An annual athletics global showcase in Shanghai might not sound like the hottest event in China’s most impressive urban center.
But when it’s a big opening tournament for the Chinese athletics team in the tenth season, which also includes a considerable part of the preparation for the IAAF World Athletics Championships in Doha, September and 2020 Tokyo Olympics, it’s the most important track and field moment of the year in China.
The 2019 IAAF Diamond League moves across the Asian continent from Doha to Shanghai for the second stop on Saturday night. Now in its decade anniversary, home heroes in the spotlight will stage a brilliant showdown, and the crowds will certainly be fervently cheering on their own athletes at the Shanghai Stadium.
“Not a win, but more confident”
The men’s 100m saw a classic contrast as American Noah Lyles produced a thrilling come-from-behind victory in 9.86 over fellow countryman Christian Coleman, the world indoor record-holder for 60m. China’s fastest man Su Bingtian didn’t break the 10-second barrier and claimed 5th in 10.05.
Su said that he’s set 10.05 as a minimum target for his season’s debut in Shanghai – and he did it. However, it wasn’t a solid medal hopeful for this year’s World Championships in Doha.
“But at least it gives me a ticket to the Tokyo Olympics,” said Su, optimistic about the season’s opener.
The Asian record holder showed up a good form in 60 meters but was then disrupted by his accelerating rivals and failed to finish in a stunning speed on home soil.
“For sure”, Su confirms, when asked if he can run faster still.
The Chinese sprint sensation, who is running a hectic outdoor season in the build-up to the Doha Championships, conversely, will be brimming with confidence going into the next five Diamond League meets.
“I will break through 10 seconds and then hit my own 9.90,” he said, and went on to say he’s looking forward to taking on the challenges.
“4, 3, 2, 1”
Shortly before the long-awaited 100m clash, the Chinese athletics team experienced an unexpected joy in the high jump arena as the Jakarta Asian Games champion Wang Yu grabbed his first Diamond League title with a first attempt clearance of 2.28m.
However, the 27-year-old was not satisfied with the height as he expected to go higher than 2.30m. On the other hand, a 2.33m for Tokyo Olympics qualification is the minimum requirement for him.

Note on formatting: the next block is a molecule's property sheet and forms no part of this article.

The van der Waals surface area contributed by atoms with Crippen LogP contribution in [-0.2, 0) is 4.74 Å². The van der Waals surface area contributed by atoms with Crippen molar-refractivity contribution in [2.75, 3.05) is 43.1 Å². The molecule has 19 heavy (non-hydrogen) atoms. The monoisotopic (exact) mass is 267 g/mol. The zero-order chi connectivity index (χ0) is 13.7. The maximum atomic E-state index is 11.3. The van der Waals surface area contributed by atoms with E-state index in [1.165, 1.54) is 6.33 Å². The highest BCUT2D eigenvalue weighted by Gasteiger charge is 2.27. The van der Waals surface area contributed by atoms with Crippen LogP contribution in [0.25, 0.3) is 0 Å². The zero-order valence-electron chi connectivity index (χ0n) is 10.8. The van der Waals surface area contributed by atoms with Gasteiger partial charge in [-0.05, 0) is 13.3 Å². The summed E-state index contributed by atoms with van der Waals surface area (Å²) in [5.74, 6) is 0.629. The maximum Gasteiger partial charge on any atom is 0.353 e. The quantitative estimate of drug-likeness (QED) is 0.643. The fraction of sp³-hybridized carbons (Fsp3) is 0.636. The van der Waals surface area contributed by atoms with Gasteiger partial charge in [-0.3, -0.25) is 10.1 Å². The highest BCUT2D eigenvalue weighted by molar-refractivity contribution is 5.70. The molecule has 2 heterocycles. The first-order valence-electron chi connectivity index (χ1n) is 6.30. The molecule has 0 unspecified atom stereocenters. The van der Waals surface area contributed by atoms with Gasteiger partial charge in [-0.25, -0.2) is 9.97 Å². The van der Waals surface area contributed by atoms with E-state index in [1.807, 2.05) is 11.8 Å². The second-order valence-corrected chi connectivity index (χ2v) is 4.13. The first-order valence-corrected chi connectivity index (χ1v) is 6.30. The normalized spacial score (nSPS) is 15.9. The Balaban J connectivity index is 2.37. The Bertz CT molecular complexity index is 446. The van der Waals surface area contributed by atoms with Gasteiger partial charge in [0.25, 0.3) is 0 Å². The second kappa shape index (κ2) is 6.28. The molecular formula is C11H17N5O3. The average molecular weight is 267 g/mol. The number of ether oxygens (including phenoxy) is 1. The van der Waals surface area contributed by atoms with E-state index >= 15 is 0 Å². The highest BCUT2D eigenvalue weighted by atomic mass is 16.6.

But Shanghai blessed him.
Wang made a prediction one day before the match.
“The first time I competed here I finished fourth, the second time I was third, and last year I finished second. So you know what’s going to happen this year.”
His bold prediction came true and, what’s the next forecast?
“Try to get 2.35m, not too tough for me, right?”
Tapping the potential
One of the biggest shocks went with China’s shot putter world champion Gong Lijiao, who conceded her first defeat in outdoor field since July 2017, finished second in 19.44m.
The 2017 world championship winner has made frequent appearances at the Diamond League and claimed a dominant victory last year in Shanghai. Gong admits she is capable of doing better and the next few months will definitely be contentious.
“We have the Doha World Championships in September and next year it turns to the Tokyo Olympic Games, I have to reach my best form later this year. 19m is always my target, but it won’t be my best.”
The same situation happened to Xie Wenjun, who clocked 13.21 to take the men’s 110m hurdles title in last month’s Asian Championship.
Xie lowered his lifetime best to 13.17 in Shanghai, but was held off by Olympic and world champion Omar McLeod to claim the second place.
As the Doha World Championships is around four months away and the Shanghai Diamond League is an early-season chance to test the training, Xie acknowledged that there are still lots to be improved in the following days.
“Everyone knows the head-to-heads may define much of the 2019 season and Tokyo is not that far away.”